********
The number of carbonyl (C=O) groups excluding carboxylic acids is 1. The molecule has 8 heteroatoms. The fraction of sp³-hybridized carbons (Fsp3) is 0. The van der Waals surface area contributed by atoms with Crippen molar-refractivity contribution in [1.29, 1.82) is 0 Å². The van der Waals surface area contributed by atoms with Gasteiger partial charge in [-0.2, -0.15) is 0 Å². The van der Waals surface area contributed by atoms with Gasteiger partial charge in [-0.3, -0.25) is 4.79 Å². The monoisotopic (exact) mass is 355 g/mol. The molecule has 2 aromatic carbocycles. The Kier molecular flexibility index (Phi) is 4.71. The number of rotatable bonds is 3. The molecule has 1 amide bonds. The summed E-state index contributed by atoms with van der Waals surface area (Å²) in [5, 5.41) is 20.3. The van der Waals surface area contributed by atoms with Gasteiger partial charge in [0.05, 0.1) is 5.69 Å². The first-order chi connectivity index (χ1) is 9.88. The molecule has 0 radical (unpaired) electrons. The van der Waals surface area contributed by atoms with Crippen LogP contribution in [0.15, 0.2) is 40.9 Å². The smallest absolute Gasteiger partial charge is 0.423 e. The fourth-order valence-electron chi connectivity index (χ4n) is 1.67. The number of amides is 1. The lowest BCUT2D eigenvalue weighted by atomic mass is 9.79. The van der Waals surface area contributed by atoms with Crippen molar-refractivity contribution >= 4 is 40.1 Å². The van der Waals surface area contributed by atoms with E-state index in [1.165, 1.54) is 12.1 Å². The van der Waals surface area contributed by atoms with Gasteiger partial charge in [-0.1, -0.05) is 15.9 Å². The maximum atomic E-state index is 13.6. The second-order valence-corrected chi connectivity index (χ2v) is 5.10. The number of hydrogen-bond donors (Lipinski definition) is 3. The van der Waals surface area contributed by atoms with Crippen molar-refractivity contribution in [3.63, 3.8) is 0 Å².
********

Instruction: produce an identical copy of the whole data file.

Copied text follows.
The number of carbonyl (C=O) groups excluding carboxylic acids is 1. The molecule has 8 heteroatoms. The fraction of sp³-hybridized carbons (Fsp3) is 0. The van der Waals surface area contributed by atoms with Crippen molar-refractivity contribution in [1.29, 1.82) is 0 Å². The van der Waals surface area contributed by atoms with Gasteiger partial charge in [-0.2, -0.15) is 0 Å². The van der Waals surface area contributed by atoms with Gasteiger partial charge in [-0.3, -0.25) is 4.79 Å². The monoisotopic (exact) mass is 355 g/mol. The molecule has 2 aromatic carbocycles. The Kier molecular flexibility index (Phi) is 4.71. The number of rotatable bonds is 3. The molecule has 1 amide bonds. The summed E-state index contributed by atoms with van der Waals surface area (Å²) in [5, 5.41) is 20.3. The van der Waals surface area contributed by atoms with Gasteiger partial charge in [0.05, 0.1) is 5.69 Å². The first-order chi connectivity index (χ1) is 9.88. The molecule has 0 radical (unpaired) electrons. The van der Waals surface area contributed by atoms with Crippen LogP contribution in [0.15, 0.2) is 40.9 Å². The smallest absolute Gasteiger partial charge is 0.423 e. The fourth-order valence-electron chi connectivity index (χ4n) is 1.67. The number of amides is 1. The lowest BCUT2D eigenvalue weighted by atomic mass is 9.79. The van der Waals surface area contributed by atoms with Crippen molar-refractivity contribution >= 4 is 40.1 Å². The van der Waals surface area contributed by atoms with E-state index in [1.165, 1.54) is 12.1 Å². The van der Waals surface area contributed by atoms with Gasteiger partial charge in [-0.1, -0.05) is 15.9 Å². The maximum atomic E-state index is 13.6. The second-order valence-corrected chi connectivity index (χ2v) is 5.10. The number of hydrogen-bond donors (Lipinski definition) is 3. The van der Waals surface area contributed by atoms with Crippen molar-refractivity contribution in [3.63, 3.8) is 0 Å².